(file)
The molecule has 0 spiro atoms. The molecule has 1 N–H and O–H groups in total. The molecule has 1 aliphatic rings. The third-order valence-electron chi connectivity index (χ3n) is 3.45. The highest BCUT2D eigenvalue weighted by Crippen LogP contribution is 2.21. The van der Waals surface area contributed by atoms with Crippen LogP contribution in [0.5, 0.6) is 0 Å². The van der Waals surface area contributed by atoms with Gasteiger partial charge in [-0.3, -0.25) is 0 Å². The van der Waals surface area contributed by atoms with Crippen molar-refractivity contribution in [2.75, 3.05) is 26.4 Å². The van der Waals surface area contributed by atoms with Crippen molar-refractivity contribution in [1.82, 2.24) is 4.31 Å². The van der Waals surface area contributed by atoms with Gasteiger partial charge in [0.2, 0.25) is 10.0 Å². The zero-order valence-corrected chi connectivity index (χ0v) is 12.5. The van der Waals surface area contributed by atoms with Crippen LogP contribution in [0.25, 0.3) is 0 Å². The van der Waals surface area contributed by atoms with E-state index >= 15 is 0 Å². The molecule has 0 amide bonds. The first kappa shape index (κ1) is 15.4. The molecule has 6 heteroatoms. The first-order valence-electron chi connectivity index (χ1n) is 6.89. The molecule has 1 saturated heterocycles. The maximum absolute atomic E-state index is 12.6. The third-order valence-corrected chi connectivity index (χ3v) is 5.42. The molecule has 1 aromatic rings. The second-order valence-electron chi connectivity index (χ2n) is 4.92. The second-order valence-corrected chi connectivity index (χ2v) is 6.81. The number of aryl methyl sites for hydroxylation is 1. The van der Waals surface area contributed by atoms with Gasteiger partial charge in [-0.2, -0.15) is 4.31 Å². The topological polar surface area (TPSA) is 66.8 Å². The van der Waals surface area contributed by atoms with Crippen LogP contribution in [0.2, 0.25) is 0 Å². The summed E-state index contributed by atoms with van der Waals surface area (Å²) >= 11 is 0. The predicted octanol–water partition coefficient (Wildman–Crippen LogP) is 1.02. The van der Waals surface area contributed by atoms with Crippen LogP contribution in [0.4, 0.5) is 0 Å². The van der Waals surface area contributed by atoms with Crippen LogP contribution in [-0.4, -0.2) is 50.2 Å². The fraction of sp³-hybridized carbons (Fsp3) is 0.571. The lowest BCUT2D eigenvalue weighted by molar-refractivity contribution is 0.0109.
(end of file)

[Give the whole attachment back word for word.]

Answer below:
The molecule has 0 spiro atoms. The molecule has 1 N–H and O–H groups in total. The molecule has 1 aliphatic rings. The third-order valence-electron chi connectivity index (χ3n) is 3.45. The highest BCUT2D eigenvalue weighted by Crippen LogP contribution is 2.21. The van der Waals surface area contributed by atoms with Crippen LogP contribution in [0.5, 0.6) is 0 Å². The van der Waals surface area contributed by atoms with Gasteiger partial charge in [-0.3, -0.25) is 0 Å². The van der Waals surface area contributed by atoms with Crippen molar-refractivity contribution in [2.75, 3.05) is 26.4 Å². The van der Waals surface area contributed by atoms with Crippen molar-refractivity contribution in [1.82, 2.24) is 4.31 Å². The van der Waals surface area contributed by atoms with Gasteiger partial charge in [0.2, 0.25) is 10.0 Å². The zero-order valence-corrected chi connectivity index (χ0v) is 12.5. The van der Waals surface area contributed by atoms with Crippen LogP contribution in [0.25, 0.3) is 0 Å². The van der Waals surface area contributed by atoms with E-state index >= 15 is 0 Å². The molecule has 0 amide bonds. The first kappa shape index (κ1) is 15.4. The molecule has 6 heteroatoms. The first-order valence-electron chi connectivity index (χ1n) is 6.89. The molecule has 1 saturated heterocycles. The maximum absolute atomic E-state index is 12.6. The third-order valence-corrected chi connectivity index (χ3v) is 5.42. The molecule has 1 aromatic rings. The second-order valence-electron chi connectivity index (χ2n) is 4.92. The second-order valence-corrected chi connectivity index (χ2v) is 6.81. The number of aryl methyl sites for hydroxylation is 1. The van der Waals surface area contributed by atoms with Gasteiger partial charge in [-0.2, -0.15) is 4.31 Å². The topological polar surface area (TPSA) is 66.8 Å². The van der Waals surface area contributed by atoms with Crippen LogP contribution in [0.2, 0.25) is 0 Å². The summed E-state index contributed by atoms with van der Waals surface area (Å²) >= 11 is 0. The predicted octanol–water partition coefficient (Wildman–Crippen LogP) is 1.02. The van der Waals surface area contributed by atoms with Crippen LogP contribution in [0.4, 0.5) is 0 Å². The van der Waals surface area contributed by atoms with Crippen LogP contribution in [-0.4, -0.2) is 50.2 Å². The fraction of sp³-hybridized carbons (Fsp3) is 0.571. The lowest BCUT2D eigenvalue weighted by molar-refractivity contribution is 0.0109.